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Saturday, February 14, 2009

History's lovers

I was going to begin a blog on weapons, but this seemed inherently wrong on Valentine's day. Instead, tribute is paid some of my favorite couples from history.

First, technically second, is John Adams and his wife, Abigail. The second, first couple of the United States. They courted, fell in love, had children, moved to the president's house and nurtured a new country.

Feminist studies usually include a series of tender letters the two wrote each through their lives. Abigail was anti slavery, and a believer in education for all sexes and races, her husband shared her progressive ideas. He admired her wit and intelligence, the tone of his letters were always loving.

Women, Abigail believed, should not be bound by laws in conflict with their best interest. In a letter to the continental congress, she addressed this issue:
"...I cannot say that I think you are very generous to the ladies; for, whilst you are proclaiming peace and good-will to men, emancipating all nations, you insist upon retaining an absolute power over wives."But you must remember that arbitrary power is like most other things which are very hard, very liable to be broken; and, notwithstanding all your wise laws and maxims, we have it in our power, not only to free ourselves, but to subdue our masters, and without violence, throw both your natural and legal authority at our feet."

John replied, commenting on her sauciness:"We are obliged to go fair and softly, and, in practice, you know we are the subjects. We have only the name of masters, and rather than give up this, which would completely subject us to the despotism of the petticoat, I hope General Washington and all our brave heroes would fight."

Their love never faded through the challenges of raising children and countries. Upon her death, Abigail's last words were: "Do not grieve, my friend, my dearest friend. I am ready to go. And John, it will not be long."

Winston Churchill doesn't seem like the typical romantic hero. He was brash, drank a bit, his humor was quick and cutting at times. He knew his destiny and saw England through two world wars. His wife, Clementine and he were married in 1904. while Winston excelled in all things military, Clementine was chairman of the Red Cross aid to Russia fund, and president of the young Christian women's association. She stood by her husband even when he was criticized for his hawkish views by those who favored appeasement with the Nazi's.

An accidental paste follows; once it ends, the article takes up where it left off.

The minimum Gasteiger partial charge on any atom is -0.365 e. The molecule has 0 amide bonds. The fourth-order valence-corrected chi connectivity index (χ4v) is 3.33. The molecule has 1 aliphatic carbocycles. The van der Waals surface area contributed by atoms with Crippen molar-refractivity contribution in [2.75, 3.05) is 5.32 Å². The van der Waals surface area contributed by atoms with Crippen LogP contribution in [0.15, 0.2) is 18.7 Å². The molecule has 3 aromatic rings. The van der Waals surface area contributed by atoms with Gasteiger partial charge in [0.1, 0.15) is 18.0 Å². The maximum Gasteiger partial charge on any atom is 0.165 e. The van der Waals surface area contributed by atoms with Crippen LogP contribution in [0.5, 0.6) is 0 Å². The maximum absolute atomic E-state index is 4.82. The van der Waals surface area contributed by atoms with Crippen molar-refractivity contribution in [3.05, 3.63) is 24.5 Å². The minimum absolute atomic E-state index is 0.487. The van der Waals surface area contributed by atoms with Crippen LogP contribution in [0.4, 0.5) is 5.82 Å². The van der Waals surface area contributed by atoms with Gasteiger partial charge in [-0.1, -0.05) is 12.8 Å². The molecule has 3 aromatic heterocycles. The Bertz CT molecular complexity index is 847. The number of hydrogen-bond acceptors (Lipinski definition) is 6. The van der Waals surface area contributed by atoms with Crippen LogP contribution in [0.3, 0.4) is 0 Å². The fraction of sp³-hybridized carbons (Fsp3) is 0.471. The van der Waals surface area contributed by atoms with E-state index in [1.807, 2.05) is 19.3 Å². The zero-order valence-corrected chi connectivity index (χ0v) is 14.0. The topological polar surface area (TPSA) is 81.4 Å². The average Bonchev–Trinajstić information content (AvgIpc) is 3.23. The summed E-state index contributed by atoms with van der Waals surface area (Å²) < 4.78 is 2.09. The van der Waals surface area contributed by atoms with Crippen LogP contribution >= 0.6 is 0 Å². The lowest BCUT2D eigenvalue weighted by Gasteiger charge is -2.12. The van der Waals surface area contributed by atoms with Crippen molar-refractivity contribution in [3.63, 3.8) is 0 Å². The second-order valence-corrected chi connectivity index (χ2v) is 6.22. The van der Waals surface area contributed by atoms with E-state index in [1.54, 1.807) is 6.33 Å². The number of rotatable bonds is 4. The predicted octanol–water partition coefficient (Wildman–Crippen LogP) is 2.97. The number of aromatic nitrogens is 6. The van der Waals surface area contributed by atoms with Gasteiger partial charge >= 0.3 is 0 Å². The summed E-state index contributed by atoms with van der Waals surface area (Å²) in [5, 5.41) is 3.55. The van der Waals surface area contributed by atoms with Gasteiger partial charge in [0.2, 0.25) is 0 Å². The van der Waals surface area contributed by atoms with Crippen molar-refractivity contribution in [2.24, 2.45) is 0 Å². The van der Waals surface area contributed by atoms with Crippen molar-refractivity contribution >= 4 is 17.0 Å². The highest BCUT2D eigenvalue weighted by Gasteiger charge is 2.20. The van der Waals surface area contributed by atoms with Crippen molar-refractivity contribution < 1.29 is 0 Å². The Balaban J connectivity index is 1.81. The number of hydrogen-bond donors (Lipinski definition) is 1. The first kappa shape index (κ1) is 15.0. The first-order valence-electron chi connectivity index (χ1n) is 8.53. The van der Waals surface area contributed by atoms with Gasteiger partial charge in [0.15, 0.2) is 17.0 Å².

One woman, so annoyed by Churchill's views told him: "If you were my husband, I would poison your coffee."Winston assured her "If I were your husband, I would drink it."

Despite his never say die philosophy, he held his wife in deepest regard. When a reporter asked "If you could be anyone in the world other than you, who would it be." Without hesitation Winston replied "Mrs. Churchill's second husband."

Across the channel, boxer Max Schmeling had his own issues with appeasement. He married Anny Ondra, an Austrio-Hungarian actress. Politely refused Hitler's request for him to join the Nazi party, rescued two Jewish children from Gestapo and smuggled them to America. He refused to fire his Jewish manager and enraged the Nazi's by refusing to be part of their propaganda.
Anny begged him to be more compliant, reminding him he is not untouchable.
Max was saddled with many titles he never wanted in his pursuit of the one he wanted, heavy weight champion of the world. Angry Max wouldn't comply with the party, Hitler sent him on suicide missions as a paratrooper.

Max survived the war and lived to be 99. His beloved Anny at his side through it all until her death.
Max said in an interview: " I had a happy marriage and a nice wife. I accomplished everything you can. What more can you want?"

Love gives you the strength to be something better than you would be without it.


Joyce Moore said...

Jen: Very interesting about Churchill. We seldom read about the wives, so this was interesting to me.

Jen Childers said...

Churchill is such a character!
He almost seems like he is too animated to be a real person. Great quotes from him are still in use, though some are distorted.
Thanks for reading.